Uluru is one of Australia’s most iconic destinations and a must see on any traveller’s bucket list. The enormity of this giant rock really has to be seen to be believed and the pilgrimage to visit in Central Australia is well worth the effort.
Thousands of kilometres from anywhere however, seeing Uluru isn’t necessarily a budget-friendly affair. Not, that is, unless you’ve got some handy money-saving advice to help you out! Here are 10 top tips to help you see Uluru on the cheap.
10. Fly Straight to Yulara
First up is how to get to Uluru. If you’re looking at flying in Central Australia to see this monolith, then take my advice and forget Alice Springs. From there you’ll only have to pay more to get to Uluru itself, some 450km away. Instead, I suggest flying straight to Yulara – only 8km from Uluru and right at the heart of the action.
9. Fly the Right Route
Flights to Yulara only go from Melbourne and Sydney, so get yourself to one of these cites via other means to bag the cheapest prices. It also helps if you’re flexible with dates and only have carry-on luggage – this way you could be getting the one-way 3 hour flight for as little as $100.
8. Road Trip with Others
Even cheaper than flying to Yulara is driving there – especially if you round up a few mates to share the fuel. Driving through the Outback is a wonderful experience and one you’re unlikely to forget. Teaming up with others you’ve met on the road or through ridesharing websites like coseats or gumtee is a great way to keep vehicle hire costs down.
7. Take Fuel With You
Talking of costs, fuel prices around Uluru can sky rocket, so try to limit filling up near there as much as possible. Do this by making sure you have a full tank whenever you leave more populated areas and by carrying jerry cans loaded with cheaper fuel that you can use to top up the tank instead.
6. Get Free Maps
If you are road tripping or exploring Australia’s Red Centre around Uluru, then you’re certainly going to need some form of navigation to help you find your way. Forget paying to hire a GPS system or even buying a paper map however – just simply pick up a ton of free ones from a Tourism Office instead. The Northern Territory and South Australian tourism offices in particular have a ton of free map resources, which are perfect for helping to drive your way to Uluru and naviagte once you get there.
5. Check out Free Camps
It’s also a good idea to stay at one of the many free camps if you’re looking to drive to Uluru on a budget. There tons of great free camps that dot the Stuart highway and most have excellent facilities. The nearest to Uluru is Curtin Springs, which even offers hot showers for $2. It’s a 100km away from the rock, but makes a great place to stay the night before you get there.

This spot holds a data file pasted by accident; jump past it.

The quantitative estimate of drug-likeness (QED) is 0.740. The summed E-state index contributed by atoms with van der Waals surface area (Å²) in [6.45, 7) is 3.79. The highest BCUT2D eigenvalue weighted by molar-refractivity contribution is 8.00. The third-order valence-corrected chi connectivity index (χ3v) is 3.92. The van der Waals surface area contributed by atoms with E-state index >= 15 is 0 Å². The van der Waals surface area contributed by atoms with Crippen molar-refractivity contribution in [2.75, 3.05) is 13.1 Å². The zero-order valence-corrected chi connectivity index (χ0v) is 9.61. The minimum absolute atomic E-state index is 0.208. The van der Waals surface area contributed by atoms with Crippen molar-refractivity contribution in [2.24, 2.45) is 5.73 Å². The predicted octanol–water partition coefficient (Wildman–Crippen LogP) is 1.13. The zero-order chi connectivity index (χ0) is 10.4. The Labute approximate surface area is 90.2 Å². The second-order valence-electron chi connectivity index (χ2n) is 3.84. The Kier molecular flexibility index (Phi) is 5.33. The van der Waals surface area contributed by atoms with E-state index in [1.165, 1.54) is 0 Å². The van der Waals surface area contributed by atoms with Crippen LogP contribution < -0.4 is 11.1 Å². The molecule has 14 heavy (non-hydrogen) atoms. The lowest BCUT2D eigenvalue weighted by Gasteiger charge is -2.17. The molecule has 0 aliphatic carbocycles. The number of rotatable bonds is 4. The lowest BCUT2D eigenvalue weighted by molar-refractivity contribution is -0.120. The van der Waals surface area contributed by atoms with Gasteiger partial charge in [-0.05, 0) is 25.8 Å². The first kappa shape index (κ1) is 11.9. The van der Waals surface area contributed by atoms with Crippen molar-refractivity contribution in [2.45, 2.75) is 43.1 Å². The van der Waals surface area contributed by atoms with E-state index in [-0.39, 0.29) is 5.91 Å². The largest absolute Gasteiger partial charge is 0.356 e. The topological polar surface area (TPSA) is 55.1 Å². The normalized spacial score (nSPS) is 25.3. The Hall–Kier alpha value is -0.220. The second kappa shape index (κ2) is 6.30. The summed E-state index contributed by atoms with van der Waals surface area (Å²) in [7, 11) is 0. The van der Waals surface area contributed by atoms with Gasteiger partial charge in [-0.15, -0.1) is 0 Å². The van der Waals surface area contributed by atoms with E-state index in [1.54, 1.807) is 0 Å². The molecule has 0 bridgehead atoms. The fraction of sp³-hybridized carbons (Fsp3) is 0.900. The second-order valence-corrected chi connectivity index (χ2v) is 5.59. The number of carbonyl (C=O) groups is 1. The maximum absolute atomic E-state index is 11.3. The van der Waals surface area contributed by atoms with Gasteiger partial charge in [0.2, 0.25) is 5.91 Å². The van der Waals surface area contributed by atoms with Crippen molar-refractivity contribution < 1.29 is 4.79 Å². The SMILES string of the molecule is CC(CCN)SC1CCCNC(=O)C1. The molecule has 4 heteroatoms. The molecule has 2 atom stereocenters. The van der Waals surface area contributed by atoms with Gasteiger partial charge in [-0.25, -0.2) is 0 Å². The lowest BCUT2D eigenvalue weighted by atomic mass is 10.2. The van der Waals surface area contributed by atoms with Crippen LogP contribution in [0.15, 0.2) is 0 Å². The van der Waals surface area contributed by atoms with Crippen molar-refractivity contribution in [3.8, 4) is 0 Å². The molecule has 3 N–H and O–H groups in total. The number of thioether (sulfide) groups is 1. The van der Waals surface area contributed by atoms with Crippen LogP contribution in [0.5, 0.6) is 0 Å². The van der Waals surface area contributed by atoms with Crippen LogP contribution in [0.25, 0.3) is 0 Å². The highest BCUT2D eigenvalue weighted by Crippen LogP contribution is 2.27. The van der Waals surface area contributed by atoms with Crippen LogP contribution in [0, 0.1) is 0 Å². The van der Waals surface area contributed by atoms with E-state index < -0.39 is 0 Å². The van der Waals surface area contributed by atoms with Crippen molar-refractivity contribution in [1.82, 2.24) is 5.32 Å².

4. Stay at Ayres Rock Campground
Once you do get to Yulara – the tourist settlement only 8km from the entrance of Uluru National Park – then the cheapest accommodation on offer is at the Ayres Rock Campground. There isn’t any free accommodation available, but if you take a tent and buddy up with someone it’s by far the cheapest option. There’s also a great camp kitchen here, laundry facilities and wifi.
3. Enjoy out Free Activities
When it comes to exploring Uluru itself cheaply, there’s a ton of stuff you can there for free. From the excellent cultural centre, to free talks, free walks and sunrise watching – there’s more than enough to do here for those on a budget. The Base Walk around Uluru comes highly recommended, as does seeing the colours of the day light up the giant rock from one of the many viewing platforms.
2. Get Best Value from your Park Pass
A pass into the Uluru-Kata Tjuta National Park will cost anyone over the age of 16 $25. It lasts 3 days. However you can definitely get your money’s worth by basing yourself at Yulara and spending 3 days and 2 nights exploring this wonderful reserve of Uluru. There’s more than enough to do here and the included site of the Kata Tjuta rocks (formerly known as the Olgas) adds another level of activity and delight.
1. Visit During Shoulder Season
My final tip about seeing Uluru on the cheap is about when to visit this famous attraction. High season generally runs from May – September, but during this time prices can sky-rocket. On the other hand temperatures during the opposing months of November to March can be scarily high, making the whole experience a sweaty nightmare. As such, visiting Uluru during the shoulder months of April and October can give you the best of both worlds – lower prices and cooler temperatures.
So there you have it – 10 top tips for visiting Uluru on the cheap. Have you been to this amazing rock? What did you think?